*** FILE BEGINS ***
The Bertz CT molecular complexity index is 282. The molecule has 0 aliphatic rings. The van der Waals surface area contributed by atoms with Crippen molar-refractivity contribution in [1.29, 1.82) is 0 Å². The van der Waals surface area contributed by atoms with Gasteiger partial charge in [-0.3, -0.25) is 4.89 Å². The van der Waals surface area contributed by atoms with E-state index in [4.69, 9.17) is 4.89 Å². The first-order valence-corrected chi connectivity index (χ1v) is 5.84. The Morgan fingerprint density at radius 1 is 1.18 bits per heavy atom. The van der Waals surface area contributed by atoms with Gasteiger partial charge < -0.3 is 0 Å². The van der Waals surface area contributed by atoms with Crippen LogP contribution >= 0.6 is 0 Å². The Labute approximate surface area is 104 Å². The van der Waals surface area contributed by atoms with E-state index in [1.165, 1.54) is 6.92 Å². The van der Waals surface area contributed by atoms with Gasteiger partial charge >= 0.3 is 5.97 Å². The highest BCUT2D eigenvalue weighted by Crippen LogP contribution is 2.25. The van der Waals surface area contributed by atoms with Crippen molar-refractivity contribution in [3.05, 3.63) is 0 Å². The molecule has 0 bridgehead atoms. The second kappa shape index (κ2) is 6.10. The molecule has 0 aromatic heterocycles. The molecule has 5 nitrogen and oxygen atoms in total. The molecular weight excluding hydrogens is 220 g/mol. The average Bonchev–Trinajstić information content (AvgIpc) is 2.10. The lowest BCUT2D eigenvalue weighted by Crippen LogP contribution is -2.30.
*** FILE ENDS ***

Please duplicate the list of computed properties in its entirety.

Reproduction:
The Bertz CT molecular complexity index is 282. The molecule has 0 aliphatic rings. The van der Waals surface area contributed by atoms with Crippen molar-refractivity contribution in [1.29, 1.82) is 0 Å². The van der Waals surface area contributed by atoms with Gasteiger partial charge in [-0.3, -0.25) is 4.89 Å². The van der Waals surface area contributed by atoms with E-state index in [4.69, 9.17) is 4.89 Å². The first-order valence-corrected chi connectivity index (χ1v) is 5.84. The Morgan fingerprint density at radius 1 is 1.18 bits per heavy atom. The van der Waals surface area contributed by atoms with Gasteiger partial charge < -0.3 is 0 Å². The van der Waals surface area contributed by atoms with Crippen LogP contribution >= 0.6 is 0 Å². The Labute approximate surface area is 104 Å². The van der Waals surface area contributed by atoms with E-state index in [1.165, 1.54) is 6.92 Å². The van der Waals surface area contributed by atoms with Gasteiger partial charge >= 0.3 is 5.97 Å². The highest BCUT2D eigenvalue weighted by Crippen LogP contribution is 2.25. The van der Waals surface area contributed by atoms with Crippen molar-refractivity contribution in [3.05, 3.63) is 0 Å². The molecule has 0 bridgehead atoms. The second kappa shape index (κ2) is 6.10. The molecule has 0 aromatic heterocycles. The molecule has 5 nitrogen and oxygen atoms in total. The molecular weight excluding hydrogens is 220 g/mol. The average Bonchev–Trinajstić information content (AvgIpc) is 2.10. The lowest BCUT2D eigenvalue weighted by Crippen LogP contribution is -2.30.